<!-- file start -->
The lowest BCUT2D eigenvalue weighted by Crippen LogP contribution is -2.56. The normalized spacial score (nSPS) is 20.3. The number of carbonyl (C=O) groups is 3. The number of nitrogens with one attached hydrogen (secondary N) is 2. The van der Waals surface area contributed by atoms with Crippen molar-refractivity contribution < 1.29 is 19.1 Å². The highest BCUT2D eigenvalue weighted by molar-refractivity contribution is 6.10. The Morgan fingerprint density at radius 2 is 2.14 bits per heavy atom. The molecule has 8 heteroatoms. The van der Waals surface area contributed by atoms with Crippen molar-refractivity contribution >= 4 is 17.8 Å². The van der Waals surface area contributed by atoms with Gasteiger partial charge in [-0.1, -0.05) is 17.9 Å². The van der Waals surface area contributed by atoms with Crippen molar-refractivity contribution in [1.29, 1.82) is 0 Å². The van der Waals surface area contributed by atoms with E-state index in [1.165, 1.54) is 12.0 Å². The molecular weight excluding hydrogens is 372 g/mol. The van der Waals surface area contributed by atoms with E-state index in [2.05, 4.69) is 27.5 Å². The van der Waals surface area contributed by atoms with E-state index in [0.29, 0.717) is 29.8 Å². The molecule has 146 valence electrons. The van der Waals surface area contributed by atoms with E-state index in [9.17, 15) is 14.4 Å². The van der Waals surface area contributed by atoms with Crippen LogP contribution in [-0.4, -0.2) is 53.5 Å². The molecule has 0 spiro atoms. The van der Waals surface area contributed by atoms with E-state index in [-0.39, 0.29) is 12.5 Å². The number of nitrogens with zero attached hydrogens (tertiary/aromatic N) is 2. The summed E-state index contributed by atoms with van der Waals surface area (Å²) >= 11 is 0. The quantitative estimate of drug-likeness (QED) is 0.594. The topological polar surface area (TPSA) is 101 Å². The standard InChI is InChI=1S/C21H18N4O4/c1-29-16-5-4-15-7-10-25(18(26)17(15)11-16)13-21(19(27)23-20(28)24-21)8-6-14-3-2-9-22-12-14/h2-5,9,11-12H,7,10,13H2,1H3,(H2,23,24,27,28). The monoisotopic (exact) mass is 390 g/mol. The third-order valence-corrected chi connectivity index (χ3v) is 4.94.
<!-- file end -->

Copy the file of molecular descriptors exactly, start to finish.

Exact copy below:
The lowest BCUT2D eigenvalue weighted by Crippen LogP contribution is -2.56. The normalized spacial score (nSPS) is 20.3. The number of carbonyl (C=O) groups is 3. The number of nitrogens with one attached hydrogen (secondary N) is 2. The van der Waals surface area contributed by atoms with Crippen molar-refractivity contribution < 1.29 is 19.1 Å². The highest BCUT2D eigenvalue weighted by molar-refractivity contribution is 6.10. The Morgan fingerprint density at radius 2 is 2.14 bits per heavy atom. The molecule has 8 heteroatoms. The van der Waals surface area contributed by atoms with Crippen molar-refractivity contribution >= 4 is 17.8 Å². The van der Waals surface area contributed by atoms with Gasteiger partial charge in [-0.1, -0.05) is 17.9 Å². The van der Waals surface area contributed by atoms with Crippen molar-refractivity contribution in [1.29, 1.82) is 0 Å². The van der Waals surface area contributed by atoms with E-state index in [1.165, 1.54) is 12.0 Å². The molecular weight excluding hydrogens is 372 g/mol. The van der Waals surface area contributed by atoms with E-state index in [2.05, 4.69) is 27.5 Å². The van der Waals surface area contributed by atoms with E-state index in [0.29, 0.717) is 29.8 Å². The molecule has 146 valence electrons. The van der Waals surface area contributed by atoms with E-state index in [9.17, 15) is 14.4 Å². The van der Waals surface area contributed by atoms with Crippen LogP contribution in [-0.4, -0.2) is 53.5 Å². The molecule has 0 spiro atoms. The van der Waals surface area contributed by atoms with E-state index in [-0.39, 0.29) is 12.5 Å². The number of nitrogens with zero attached hydrogens (tertiary/aromatic N) is 2. The summed E-state index contributed by atoms with van der Waals surface area (Å²) >= 11 is 0. The quantitative estimate of drug-likeness (QED) is 0.594. The topological polar surface area (TPSA) is 101 Å². The standard InChI is InChI=1S/C21H18N4O4/c1-29-16-5-4-15-7-10-25(18(26)17(15)11-16)13-21(19(27)23-20(28)24-21)8-6-14-3-2-9-22-12-14/h2-5,9,11-12H,7,10,13H2,1H3,(H2,23,24,27,28). The monoisotopic (exact) mass is 390 g/mol. The third-order valence-corrected chi connectivity index (χ3v) is 4.94.